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How our political system fails us

By Peter McMahon - posted Tuesday, 24 March 2009


The emerging global crisis with its varied economic and environmental dimensions clearly indicates the failure of our political system. There is virtually no genuine political leadership in relation to issues like climate change, peak oil or the economic meltdown. As a planet and as a nation, if we can’t reform politics in very quick time we will pay a very high price indeed.

Our political system, made up of the formal governing structures (laid down in the Constitution) and evolved institutional arrangements (like political parties), is still the key decision-making mechanism of society. Politics is basically the means by which power relations are negotiated, and thus how work, wealth, and everything else is distributed.

This decision-making process has been contrasted, often unfavourably, with another decision-making system called market exchange. Until recently, markets seemed in the ascendancy over governments as globalisation took hold. However, the sudden return of governments to the centre as the economic system goes into freefall, has placed politics and government back at the centre of things.

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While the success of governments in responding to the global economic meltdown is still unknown, we can already see that they have completely failed to deal with those intractable issues, global warming and fossil fuel depletion.

The way our system of politics has failed is twofold in nature. It has failed to reconstruct itself into a global system, and it has failed to renew itself to remain relevant to accelerating changes, especially in relation to technological development and environmental cost.

Human life is now global in its essentials. We have a global economy and global problems (like climate change, resource depletion, pandemics) but we do not have real global politics. Politics is still nationally based, and it is the easiest card in the pack to exploit nationalism for short-term political gain.

Moves towards a genuine global politics have in the past run up against vested interests operating at various levels And from a variety of sources. In the Cold War the existence of two militaristic super powers (the US and USSR) stymied efforts to create a true global governance system. When the Cold War ended the remaining superpower showed no real interest in creating a global political apparatus. The combination of a new American president and the rise of economic powers in what was the Third World presented new opportunities. Some form of global government could soon arise out of the existing apex organisations, like the G7 or more inclusive G20, or even that already existing model, the United Nations.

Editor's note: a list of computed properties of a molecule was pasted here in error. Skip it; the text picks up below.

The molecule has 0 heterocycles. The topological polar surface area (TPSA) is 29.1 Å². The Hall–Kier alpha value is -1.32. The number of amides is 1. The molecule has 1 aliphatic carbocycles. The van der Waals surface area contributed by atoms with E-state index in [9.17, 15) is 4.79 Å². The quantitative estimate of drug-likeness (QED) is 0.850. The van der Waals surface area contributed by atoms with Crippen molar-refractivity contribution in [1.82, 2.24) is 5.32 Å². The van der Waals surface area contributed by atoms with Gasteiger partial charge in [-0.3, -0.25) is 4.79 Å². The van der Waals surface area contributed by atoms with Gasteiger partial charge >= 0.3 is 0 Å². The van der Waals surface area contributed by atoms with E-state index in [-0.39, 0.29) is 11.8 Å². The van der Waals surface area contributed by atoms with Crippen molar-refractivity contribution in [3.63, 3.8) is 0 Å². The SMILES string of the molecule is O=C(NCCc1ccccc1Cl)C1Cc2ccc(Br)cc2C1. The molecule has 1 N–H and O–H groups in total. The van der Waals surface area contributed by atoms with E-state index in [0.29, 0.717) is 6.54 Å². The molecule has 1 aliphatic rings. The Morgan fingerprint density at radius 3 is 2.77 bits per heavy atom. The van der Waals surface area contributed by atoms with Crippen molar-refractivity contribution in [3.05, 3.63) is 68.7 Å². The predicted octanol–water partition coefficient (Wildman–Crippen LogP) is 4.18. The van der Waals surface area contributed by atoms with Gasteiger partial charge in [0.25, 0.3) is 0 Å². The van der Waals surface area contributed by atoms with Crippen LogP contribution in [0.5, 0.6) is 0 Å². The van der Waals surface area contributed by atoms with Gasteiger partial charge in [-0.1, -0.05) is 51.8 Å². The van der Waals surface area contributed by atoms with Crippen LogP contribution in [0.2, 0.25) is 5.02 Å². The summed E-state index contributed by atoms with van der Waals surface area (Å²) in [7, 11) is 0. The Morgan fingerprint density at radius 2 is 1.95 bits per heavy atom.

Just how such an institution could work is a difficult issue. The most populous nations, like China, India and Indonesia, might opt for simple head count democracy, while the richer nations might prefer a model based on budget contribution, like the International Monetary Fund (IMF) or World Bank.

And how such governmental structures would affect political debate within countries is also uncertain. Perhaps the existing political parties would form international political organisations (for example, a combination of American Democrats, European social democrats, British Labour and Australian Labor), or perhaps entirely new formations would arise functioning through communications systems like the Internet, which can so readily cross geographic boundaries.

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The other problem with politics is the way it has been gutted of serious debate. This has been in large part due to the success of an ideology that endeavours to obviate politics as such, in favour of a concept of public choice through consumption. That is, instead of decision-making through discourse we have decision-making through market activity.

This minimalist approach to politics came in the wake of the great successes of the post-war boom and was formalised in the ideology known as neo-liberalism (economic rationalism in Australia). Recently it has been undermined by the rise of concern over climate change, and specifically the concern that there are no simple market solutions to this problem, and then more lately the economic crash.

One result of the rise of this whole attitude has been a serious decline in the processes and quality of personnel in politics and government. Politics is now replete with careerists who lack the education, training, and political character to deal with issues of substance. This lack of qualifications is bolstered by a mass media incapable of dealing with any issue of substance and obsessed with personality defined in the most trivial terms.

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About the Author

Dr Peter McMahon has worked in a number of jobs including in politics at local, state and federal level. He has also taught Australian studies, politics and political economy at university level, and until recently he taught sustainable development at Murdoch University. He has been published in various newspapers, journals and magazines in Australia and has written a short history of economic development and sustainability in Western Australia. His book Global Control: Information Technology and Globalisation was published in the UK in 2002. He is now an independent researcher and writer on issues related to global change.

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